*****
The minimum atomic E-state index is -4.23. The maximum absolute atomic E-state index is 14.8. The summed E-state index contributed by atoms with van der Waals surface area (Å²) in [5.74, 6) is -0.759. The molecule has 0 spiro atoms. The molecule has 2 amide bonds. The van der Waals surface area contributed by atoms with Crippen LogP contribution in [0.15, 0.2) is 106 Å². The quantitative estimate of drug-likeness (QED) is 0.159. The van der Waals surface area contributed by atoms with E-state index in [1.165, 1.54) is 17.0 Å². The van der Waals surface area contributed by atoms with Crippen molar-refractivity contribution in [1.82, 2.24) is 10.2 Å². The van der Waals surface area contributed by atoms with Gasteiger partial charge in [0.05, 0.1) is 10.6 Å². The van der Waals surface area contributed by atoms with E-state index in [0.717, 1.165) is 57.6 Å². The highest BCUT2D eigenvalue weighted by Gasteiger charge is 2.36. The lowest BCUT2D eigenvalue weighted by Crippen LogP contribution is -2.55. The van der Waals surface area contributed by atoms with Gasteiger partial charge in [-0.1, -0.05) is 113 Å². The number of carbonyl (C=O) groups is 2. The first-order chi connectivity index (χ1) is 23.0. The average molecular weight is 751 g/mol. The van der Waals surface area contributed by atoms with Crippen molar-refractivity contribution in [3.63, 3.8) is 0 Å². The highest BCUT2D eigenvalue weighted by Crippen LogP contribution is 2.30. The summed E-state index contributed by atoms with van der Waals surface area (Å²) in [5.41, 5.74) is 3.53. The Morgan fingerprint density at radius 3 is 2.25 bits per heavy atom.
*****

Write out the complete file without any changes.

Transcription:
The minimum atomic E-state index is -4.23. The maximum absolute atomic E-state index is 14.8. The summed E-state index contributed by atoms with van der Waals surface area (Å²) in [5.74, 6) is -0.759. The molecule has 0 spiro atoms. The molecule has 2 amide bonds. The van der Waals surface area contributed by atoms with Crippen LogP contribution in [0.15, 0.2) is 106 Å². The quantitative estimate of drug-likeness (QED) is 0.159. The van der Waals surface area contributed by atoms with E-state index in [1.165, 1.54) is 17.0 Å². The van der Waals surface area contributed by atoms with Crippen molar-refractivity contribution in [1.82, 2.24) is 10.2 Å². The van der Waals surface area contributed by atoms with Gasteiger partial charge in [0.05, 0.1) is 10.6 Å². The van der Waals surface area contributed by atoms with E-state index in [0.717, 1.165) is 57.6 Å². The highest BCUT2D eigenvalue weighted by Gasteiger charge is 2.36. The lowest BCUT2D eigenvalue weighted by Crippen LogP contribution is -2.55. The van der Waals surface area contributed by atoms with Gasteiger partial charge in [-0.1, -0.05) is 113 Å². The number of carbonyl (C=O) groups is 2. The first-order chi connectivity index (χ1) is 23.0. The average molecular weight is 751 g/mol. The van der Waals surface area contributed by atoms with Crippen molar-refractivity contribution in [3.63, 3.8) is 0 Å². The highest BCUT2D eigenvalue weighted by Crippen LogP contribution is 2.30. The summed E-state index contributed by atoms with van der Waals surface area (Å²) in [5.41, 5.74) is 3.53. The Morgan fingerprint density at radius 3 is 2.25 bits per heavy atom.